Gratitude interventions – like the popular gratitude journals — don’t work for everyone, despite the marketing, according to the psychologists. Not everyone benefits from forcing gratitude.

But gratitude is still important, even if we’re not wired for it. The psychologist in the story about the gratitude research says that he would, “worry that people who are uncomfortable with gratitude and with receiving gifts may be undermining their interpersonal relationships.”

So, how do we balance the importance of gratitude with the need to be independent and strong?

Maybe we ought to share some of that gratitude with ourselves. For example, “I am so grateful to be published, because a lot of talented people are not. But I am also grateful for my own talent and perseverance that led to my being published.”

Maybe the secret is giving credit where it is due, not with arrogance, but not with false modesty either.

Oh, and thank you for reading to the end. I’m grateful.

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The Witching Hour & Ghost Voices

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In traditional Roman Catholic teaching, 3 am is the witching hour – when the forces of evil mock all that is good.

Certainly, when I wake up at 3 am, it is never good thoughts that flood my mind. It is shame over my inadequacies, worry over things that probably won’t happen, but might. A few times, I have even been awakened by the silence from my husband’s side of the bed, convinced that I’ve been ultimately abandoned by his death. He does not know how many times I have rested my hand on his chest just to feel him breathe.

Sometimes, as I lay in bed, I hear muted voices. It sounds like a conversation, a calm conversation, but I can never quite make out the words. Maybe it is the neighbor’s television, through thick antique walls and over a driveway. It could be. Charleston is funny that way; sometimes I can hear my neighbor’s laughter louder than my husband calling from the kitchen.

Or maybe it is the voices of ghosts, trapped within this 175-year-old house, words that echo across generations. The tone is so measured, that it is not arguments or passion captured here. If these are ghosts, they are discussing the mundane, chores and meals and minutiae.

You might think that ghost voices would add to the dread of the witching hour. But I treasure voices of the past.

There are some voices I would give anything to hear again.

I recently switched cell phone carriers. They assured me I would keep the speed of my connections, that my old text messages and contacts would appear like magic. They neglected to mention that I would lose voice mails, and I never thought to ask.

And so, the message from a friend, her voice already a bit breathy from the lung cancer that would kill her – gone. The message from my dad, wishing me happy birthday, the one I planned to play next March when I have my first birthday without him – gone.

I have photos so my eyes can remember, but already the feel of my father’s big fingers in mine, gone. The smell that was uniquely my mother’s – I think I would recognize it, but I can no longer describe it. And now, the sound of my father’s voice, a memory growing more distant.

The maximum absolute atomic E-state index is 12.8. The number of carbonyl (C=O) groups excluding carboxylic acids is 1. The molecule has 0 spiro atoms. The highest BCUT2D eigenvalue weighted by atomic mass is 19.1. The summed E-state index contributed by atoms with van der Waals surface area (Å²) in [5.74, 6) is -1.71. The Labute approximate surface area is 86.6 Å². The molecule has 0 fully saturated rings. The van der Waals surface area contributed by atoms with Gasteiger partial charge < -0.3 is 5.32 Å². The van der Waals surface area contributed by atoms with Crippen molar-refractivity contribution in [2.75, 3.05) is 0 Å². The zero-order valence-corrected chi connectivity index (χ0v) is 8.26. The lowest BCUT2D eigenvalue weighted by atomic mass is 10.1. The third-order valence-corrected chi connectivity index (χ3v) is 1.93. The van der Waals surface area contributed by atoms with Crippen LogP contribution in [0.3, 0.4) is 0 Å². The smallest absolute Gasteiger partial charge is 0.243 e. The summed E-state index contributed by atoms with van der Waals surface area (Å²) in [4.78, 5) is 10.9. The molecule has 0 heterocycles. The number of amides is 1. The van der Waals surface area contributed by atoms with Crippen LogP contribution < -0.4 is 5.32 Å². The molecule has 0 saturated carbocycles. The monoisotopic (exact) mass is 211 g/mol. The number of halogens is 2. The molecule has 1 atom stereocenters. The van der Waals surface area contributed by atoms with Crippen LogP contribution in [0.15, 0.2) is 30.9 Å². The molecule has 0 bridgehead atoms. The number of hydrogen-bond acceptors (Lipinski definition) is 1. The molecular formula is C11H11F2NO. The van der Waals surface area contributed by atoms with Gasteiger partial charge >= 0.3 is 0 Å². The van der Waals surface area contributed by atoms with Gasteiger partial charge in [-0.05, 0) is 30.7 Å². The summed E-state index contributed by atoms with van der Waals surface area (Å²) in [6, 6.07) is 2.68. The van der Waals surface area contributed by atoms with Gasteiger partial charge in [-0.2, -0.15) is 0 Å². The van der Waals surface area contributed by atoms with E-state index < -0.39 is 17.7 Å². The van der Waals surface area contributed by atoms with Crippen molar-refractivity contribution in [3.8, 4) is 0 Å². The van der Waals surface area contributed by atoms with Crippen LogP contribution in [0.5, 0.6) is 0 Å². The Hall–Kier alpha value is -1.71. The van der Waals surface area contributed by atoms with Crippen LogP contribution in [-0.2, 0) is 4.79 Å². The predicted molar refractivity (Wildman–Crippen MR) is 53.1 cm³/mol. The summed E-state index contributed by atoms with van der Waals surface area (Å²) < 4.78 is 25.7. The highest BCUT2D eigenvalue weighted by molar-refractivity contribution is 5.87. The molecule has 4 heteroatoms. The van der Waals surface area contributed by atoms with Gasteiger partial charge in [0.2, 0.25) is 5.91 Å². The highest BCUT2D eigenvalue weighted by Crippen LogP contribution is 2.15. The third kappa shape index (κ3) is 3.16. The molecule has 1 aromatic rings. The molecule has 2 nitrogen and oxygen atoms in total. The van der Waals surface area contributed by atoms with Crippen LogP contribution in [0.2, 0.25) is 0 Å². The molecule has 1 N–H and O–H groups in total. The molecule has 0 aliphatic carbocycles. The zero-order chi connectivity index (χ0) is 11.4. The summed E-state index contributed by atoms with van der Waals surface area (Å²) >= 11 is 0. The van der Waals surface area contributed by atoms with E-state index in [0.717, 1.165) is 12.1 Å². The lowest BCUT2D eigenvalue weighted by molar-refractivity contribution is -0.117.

Hearing, robbed. Another sense gone.

So the ghost voices of the witching hour?

They don’t frighten me; they offer comfort even if I can not make out the words.

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Memory Keepers

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We lived in a planned suburb and our back yard jutted up against Farmer George’s rickety old white clapboard.

Farmer George had a tenuous relationship with the suburbanites. We could hear his roosters and some would complain; the neighbor’s dog escaped and chased one of said roosters, and he complained. My family was cordial with him and I was fascinated by this stubborn man, clinging to his last acreage.

Until the exposure incident, when I was forbidden to ever talk to him again.

One night, my mom happened to be looking out the kitchen window, which faced Farmer George. And, according to my mom, there he stood in his window, naked and erect, fondling himself and looking, it seemed, right back at my mother.

It happened a few more times. My dad called the cops. But, they explained, there was no law against standing naked in your own house, and there was no proof that he was “aiming” at my mother. My dad wanted to go beat up Farmer George. My mom’s cooler head prevailed. And, later that night, my dad, for the first time ever, cried in frustration and helplessness at being unable to protect his family from who knows what perversions.

That’s how I remember it.

I can’t know if Mom or Dad remember it differently, because they both have died, taking with them the certification of my memories.

In a family so bound by storytelling, when the only ones who were there as you created memories die or go away, you are left wondering if your stories are the right ones. In my extended family, stories are repeated, burnished, embellished at every family gathering. Like some Japanese movie, each participant has his or her unique point of view.

But, my stories? Who will I share them with, and, if they are wrong, who will correct the details for me?

I know the incident with Farmer George happened. But did it happen exactly that way? I remember my father crying. But was something else happening at the time?

I won’t ever know. My memory keepers have vanished.